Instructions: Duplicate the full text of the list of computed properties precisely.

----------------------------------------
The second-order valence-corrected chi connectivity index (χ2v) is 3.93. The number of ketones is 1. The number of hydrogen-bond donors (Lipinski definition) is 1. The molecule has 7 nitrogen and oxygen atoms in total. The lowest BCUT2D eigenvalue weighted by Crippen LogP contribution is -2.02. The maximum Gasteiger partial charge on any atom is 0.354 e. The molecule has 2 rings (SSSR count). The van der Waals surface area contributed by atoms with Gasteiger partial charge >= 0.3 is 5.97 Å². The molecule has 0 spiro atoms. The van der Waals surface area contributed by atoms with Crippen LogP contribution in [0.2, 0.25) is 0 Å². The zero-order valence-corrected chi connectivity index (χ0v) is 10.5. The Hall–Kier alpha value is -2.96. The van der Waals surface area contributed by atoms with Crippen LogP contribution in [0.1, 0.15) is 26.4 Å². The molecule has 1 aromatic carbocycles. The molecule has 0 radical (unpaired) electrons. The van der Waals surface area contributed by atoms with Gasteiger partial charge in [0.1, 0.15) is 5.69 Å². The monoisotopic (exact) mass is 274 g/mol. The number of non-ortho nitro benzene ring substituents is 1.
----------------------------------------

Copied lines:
The second-order valence-corrected chi connectivity index (χ2v) is 3.93. The number of ketones is 1. The number of hydrogen-bond donors (Lipinski definition) is 1. The molecule has 7 nitrogen and oxygen atoms in total. The lowest BCUT2D eigenvalue weighted by Crippen LogP contribution is -2.02. The maximum Gasteiger partial charge on any atom is 0.354 e. The molecule has 2 rings (SSSR count). The van der Waals surface area contributed by atoms with Gasteiger partial charge >= 0.3 is 5.97 Å². The molecule has 0 spiro atoms. The van der Waals surface area contributed by atoms with Crippen LogP contribution in [0.2, 0.25) is 0 Å². The zero-order valence-corrected chi connectivity index (χ0v) is 10.5. The Hall–Kier alpha value is -2.96. The van der Waals surface area contributed by atoms with Crippen LogP contribution in [0.1, 0.15) is 26.4 Å². The molecule has 1 aromatic carbocycles. The molecule has 0 radical (unpaired) electrons. The van der Waals surface area contributed by atoms with Gasteiger partial charge in [0.1, 0.15) is 5.69 Å². The monoisotopic (exact) mass is 274 g/mol. The number of non-ortho nitro benzene ring substituents is 1.